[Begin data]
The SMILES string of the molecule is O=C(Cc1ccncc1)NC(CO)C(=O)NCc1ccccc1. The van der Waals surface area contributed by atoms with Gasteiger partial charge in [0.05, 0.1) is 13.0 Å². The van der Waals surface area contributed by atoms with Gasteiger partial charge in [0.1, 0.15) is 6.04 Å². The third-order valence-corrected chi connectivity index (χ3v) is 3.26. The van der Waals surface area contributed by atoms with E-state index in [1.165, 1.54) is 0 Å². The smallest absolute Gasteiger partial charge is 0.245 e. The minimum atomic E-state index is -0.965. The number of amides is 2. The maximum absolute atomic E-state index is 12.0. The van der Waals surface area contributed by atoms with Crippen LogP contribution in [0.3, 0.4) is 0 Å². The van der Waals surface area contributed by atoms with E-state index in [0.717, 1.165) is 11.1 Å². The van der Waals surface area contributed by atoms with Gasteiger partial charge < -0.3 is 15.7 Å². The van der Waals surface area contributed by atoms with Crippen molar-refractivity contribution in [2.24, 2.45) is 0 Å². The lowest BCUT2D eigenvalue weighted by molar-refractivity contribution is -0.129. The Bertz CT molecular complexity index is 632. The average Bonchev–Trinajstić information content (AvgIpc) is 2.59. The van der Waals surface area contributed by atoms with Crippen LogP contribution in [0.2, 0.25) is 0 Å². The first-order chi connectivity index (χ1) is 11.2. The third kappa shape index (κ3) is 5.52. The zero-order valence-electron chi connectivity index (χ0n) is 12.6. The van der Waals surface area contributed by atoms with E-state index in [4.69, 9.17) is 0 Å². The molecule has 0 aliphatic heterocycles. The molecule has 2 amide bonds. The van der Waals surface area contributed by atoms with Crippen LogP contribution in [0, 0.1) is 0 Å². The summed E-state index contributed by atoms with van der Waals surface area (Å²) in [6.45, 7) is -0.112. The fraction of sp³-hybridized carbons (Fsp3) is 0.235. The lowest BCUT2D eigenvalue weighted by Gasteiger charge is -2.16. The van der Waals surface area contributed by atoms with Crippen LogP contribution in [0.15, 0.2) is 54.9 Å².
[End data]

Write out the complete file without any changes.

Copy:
The SMILES string of the molecule is O=C(Cc1ccncc1)NC(CO)C(=O)NCc1ccccc1. The van der Waals surface area contributed by atoms with Gasteiger partial charge in [0.05, 0.1) is 13.0 Å². The van der Waals surface area contributed by atoms with Gasteiger partial charge in [0.1, 0.15) is 6.04 Å². The third-order valence-corrected chi connectivity index (χ3v) is 3.26. The van der Waals surface area contributed by atoms with E-state index in [1.165, 1.54) is 0 Å². The smallest absolute Gasteiger partial charge is 0.245 e. The minimum atomic E-state index is -0.965. The number of amides is 2. The maximum absolute atomic E-state index is 12.0. The van der Waals surface area contributed by atoms with Crippen LogP contribution in [0.3, 0.4) is 0 Å². The van der Waals surface area contributed by atoms with E-state index in [0.717, 1.165) is 11.1 Å². The van der Waals surface area contributed by atoms with Gasteiger partial charge < -0.3 is 15.7 Å². The van der Waals surface area contributed by atoms with Crippen molar-refractivity contribution in [2.24, 2.45) is 0 Å². The lowest BCUT2D eigenvalue weighted by molar-refractivity contribution is -0.129. The Bertz CT molecular complexity index is 632. The average Bonchev–Trinajstić information content (AvgIpc) is 2.59. The van der Waals surface area contributed by atoms with Crippen LogP contribution in [0.2, 0.25) is 0 Å². The first-order chi connectivity index (χ1) is 11.2. The third kappa shape index (κ3) is 5.52. The zero-order valence-electron chi connectivity index (χ0n) is 12.6. The van der Waals surface area contributed by atoms with E-state index in [4.69, 9.17) is 0 Å². The molecule has 0 aliphatic heterocycles. The molecule has 2 amide bonds. The van der Waals surface area contributed by atoms with Crippen LogP contribution in [0, 0.1) is 0 Å². The summed E-state index contributed by atoms with van der Waals surface area (Å²) in [6.45, 7) is -0.112. The fraction of sp³-hybridized carbons (Fsp3) is 0.235. The lowest BCUT2D eigenvalue weighted by Gasteiger charge is -2.16. The van der Waals surface area contributed by atoms with Crippen LogP contribution in [0.15, 0.2) is 54.9 Å².